under

under

synonyms, antonyms, definitions, examples & translations of under in English

English Online Dictionary. What means under‎? What does under mean?

English

Etymology

From Old English under, from Proto-Germanic *under (whence also German unter, Dutch onder, Danish and Norwegian under), from a merger of Proto-Indo-European *n̥dʰér (under) and *n̥tér (inside). Akin to Old High German untar (under), Latin infrā (below, beneath) and inter (between, among).

Pronunciation

  • (UK) IPA(key): /ˈʌndə(ɹ)/, [ˈɐn.də(ɹ)]
  • (US) IPA(key): /ˈʌndɚ/, [ˈʌn(ɾ)ɚ], [ˈʌɾ̃ɚ]
  • (Northern England) IPA(key): /ˈʊndə/
  • Rhymes: -ʌndə(ɹ)
  • Hyphenation: un‧der

Preposition

under

  1. In or at a lower level than.
    • 1922, Virginia Woolf, Jacob's Room Chapter 1
      The little boys in the front bedroom had thrown off their blankets and lay under the sheets.
  2. As a subject of; subordinate to.
  3. Less than.
  4. Below the surface of.
  5. (figuratively) In the face of; in response to (some attacking force).
    • 2011, Tom Fordyce, Rugby World Cup 2011: England 12-19 France [4]
      England's World Cup dreams fell apart under a French onslaught on a night when their shortcomings were brutally exposed at the quarter-final stage.
  6. As, in the character of.
    • 2013, The Huffington Post, JK Rowling Pseudonym: Robert Galbraith's 'The Cuckoo's Calling' Is Actually By Harry Potter Author [5]
      J.K. Rowling has written a crime novel called 'The Cuckoo's Calling' under the pseudonym Robert Galbraith.

Synonyms

  • below
  • beneath
  • underneath

Antonyms

  • above
  • over

Translations

Adverb

under (not comparable)

  1. In a way lower or less than.
    • (Can we add an example for this sense?)
  2. In a way inferior to.
    • (Can we add an example for this sense?)
  3. (informal) In an unconscious state.
    It took the hypnotist several minutes to make his subject go under.

Synonyms

  • below
  • beneath

Antonyms

  • above
  • over

Translations

Adjective

under (comparative more under, superlative most under)

  1. Being lower; being beneath something.
    • Bible, 1 Corinthians ix. 27
      I keep under my body, and bring it into subjection.
    • Moore
      The minstrel fell, but the foeman's chain / Could not bring his proud soul under.
  2. (medicine, colloquial) Under anesthesia, especially general anesthesia; sedated.
    Ensure the patient is sufficiently under.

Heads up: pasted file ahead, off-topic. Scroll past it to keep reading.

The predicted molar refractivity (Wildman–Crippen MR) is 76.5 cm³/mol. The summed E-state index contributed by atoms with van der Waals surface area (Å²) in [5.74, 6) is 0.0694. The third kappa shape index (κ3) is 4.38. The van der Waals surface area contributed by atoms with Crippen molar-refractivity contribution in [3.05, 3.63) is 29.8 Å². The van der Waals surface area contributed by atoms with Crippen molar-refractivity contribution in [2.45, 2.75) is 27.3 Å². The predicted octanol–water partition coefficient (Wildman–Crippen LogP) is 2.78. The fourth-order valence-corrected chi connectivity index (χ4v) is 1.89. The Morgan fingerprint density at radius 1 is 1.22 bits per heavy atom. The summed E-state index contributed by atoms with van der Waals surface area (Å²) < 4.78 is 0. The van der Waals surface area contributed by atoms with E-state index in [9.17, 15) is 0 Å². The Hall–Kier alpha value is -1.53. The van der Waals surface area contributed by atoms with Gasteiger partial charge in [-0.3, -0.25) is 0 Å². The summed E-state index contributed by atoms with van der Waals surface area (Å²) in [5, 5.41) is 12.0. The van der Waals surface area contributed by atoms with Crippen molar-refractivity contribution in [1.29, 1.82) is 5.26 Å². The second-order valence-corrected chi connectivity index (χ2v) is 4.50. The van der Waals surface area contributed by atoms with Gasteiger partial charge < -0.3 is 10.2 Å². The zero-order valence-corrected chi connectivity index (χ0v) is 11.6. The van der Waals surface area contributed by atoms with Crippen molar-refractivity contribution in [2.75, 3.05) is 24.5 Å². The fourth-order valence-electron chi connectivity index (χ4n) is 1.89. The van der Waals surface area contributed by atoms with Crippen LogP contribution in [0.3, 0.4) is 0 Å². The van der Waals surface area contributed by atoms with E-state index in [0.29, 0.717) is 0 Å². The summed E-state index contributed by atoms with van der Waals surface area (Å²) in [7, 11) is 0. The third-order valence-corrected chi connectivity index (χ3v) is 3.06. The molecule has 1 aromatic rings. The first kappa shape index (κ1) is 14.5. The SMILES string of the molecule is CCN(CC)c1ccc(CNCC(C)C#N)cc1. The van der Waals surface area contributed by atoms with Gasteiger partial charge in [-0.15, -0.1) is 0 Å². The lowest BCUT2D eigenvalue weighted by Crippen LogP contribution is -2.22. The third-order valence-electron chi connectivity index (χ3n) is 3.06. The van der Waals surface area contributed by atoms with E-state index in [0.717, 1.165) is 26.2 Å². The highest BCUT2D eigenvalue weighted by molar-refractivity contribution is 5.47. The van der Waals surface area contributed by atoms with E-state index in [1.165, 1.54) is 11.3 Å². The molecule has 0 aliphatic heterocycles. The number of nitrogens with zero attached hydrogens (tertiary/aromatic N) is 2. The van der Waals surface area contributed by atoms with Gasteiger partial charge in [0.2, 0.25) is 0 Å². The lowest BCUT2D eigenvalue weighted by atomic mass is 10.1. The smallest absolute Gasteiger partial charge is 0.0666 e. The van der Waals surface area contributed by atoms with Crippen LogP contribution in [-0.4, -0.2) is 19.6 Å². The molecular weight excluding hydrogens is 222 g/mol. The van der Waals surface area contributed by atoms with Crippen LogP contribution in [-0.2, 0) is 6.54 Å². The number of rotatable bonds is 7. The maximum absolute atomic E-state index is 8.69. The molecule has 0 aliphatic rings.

Derived terms

References

  • Andrea Tyler and Vyvyan Evans, "The vertical axis", in The Semantics of English Prepositions: Spatial Scenes, Embodied Meaning and Cognition, Cambridge University Press, 2003, 0-521-81430 8

Anagrams

  • Duren, nuder, ruden, runed, unred, urned

Danish

Etymology 1

From Old Norse undir, from Proto-Germanic *under.

Pronunciation

  • IPA(key): /onər/, [ɔnˀɐ]

Adverb

under

  1. under

Preposition

under

  1. under
  2. underneath
  3. below
  4. during

Etymology 2

From Old Norse undr, from Proto-Germanic *wundrą, from Proto-Indo-European *wen- (to wish for, desire, strive for, win, love).

Pronunciation

  • IPA(key): /onər/, [ɔnˀɐ]

Noun

under n (singular definite underet, plural indefinite undere)

  1. wonder
  2. marvel
  3. miracle
Inflection

Etymology 3

Short form of any compound with the preposition under.

Pronunciation

  • IPA(key): /onər/, [ɔnɐ]

Noun

under c (singular definite underen, plural indefinite undere)

  1. bottom (part)
Inflection

Latin

Verb

under

  1. first-person singular present passive subjunctive of undō

Norwegian Bokmål

Pronunciation

Etymology 1

From Old Norse undir, from Proto-Germanic *under.

Preposition

under

  1. below; beneath
  2. during
  3. under
Derived terms
  • oppunder
  • under-
  • underveis

Etymology 2

From Old Norse undr, from Proto-Germanic *wundrą, from Proto-Indo-European *wen- (to wish for, desire, strive for, win, love).

Noun

under n (definite singular underet or undret, indefinite plural under or undere or undre, definite plural undera or underne or undra or undrene)

  1. wonder, marvel, miracle
Derived terms
  • underfull
  • underverk
  • vidunder

References

  • “under” in The Bokmål Dictionary.

Norwegian Nynorsk

Pronunciation

  • IPA(key): /ˈʉndər/ (example of pronunciation)

Etymology 1

From Old Norse undir, from Proto-Germanic *under. Akin to English under.

Preposition

under

  1. below, beneath, under
  2. during
Derived terms
  • oppunder
  • under-

Etymology 2

From Old Norse undr, from Proto-Germanic *wundrą, from Proto-Indo-European *wen- (to wish for, desire, strive for, win, love). Akin to English wonder.

Noun

under n (definite singular underet, indefinite plural under, definite plural undera)

  1. wonder, marvel, miracle
Derived terms
  • underverk

References

  • “under” in The Nynorsk Dictionary.

Old English

Etymology

From Proto-Germanic *under. Compare Old Saxon undar, Old High German untar.

Pronunciation

  • IPA(key): /ˈunder/

Preposition

under

  1. under

Descendants

  • English: under

Old Swedish

Etymology

From Old Norse undr, from Proto-Germanic *wundrą.

Noun

under n

  1. wonder, miracle
  2. wonderment, awe, marvel

Declension

Descendants

  • Swedish: under

Swedish

Pronunciation

Etymology 1

From Old Swedish undir, from Old Norse undir, from Proto-Germanic *under.

Preposition

under

  1. under; below; beneath
  2. during, at the same time as
    Under lektionen pratade de hela tiden
    During the lesson, they talked all the time

Etymology 2

From Old Swedish under, from Old Norse undr, from Proto-Germanic *wundrą, from Proto-Indo-European *wen- (to wish for, desire, strive for, win, love).

Noun

under n

  1. wonder, miracle
    Undrens tid är inte förbi.
    The age of miracles isn't over.
Declension
Related terms
  • underskatta
  • undertag

See also

  • på under
  • under tiden

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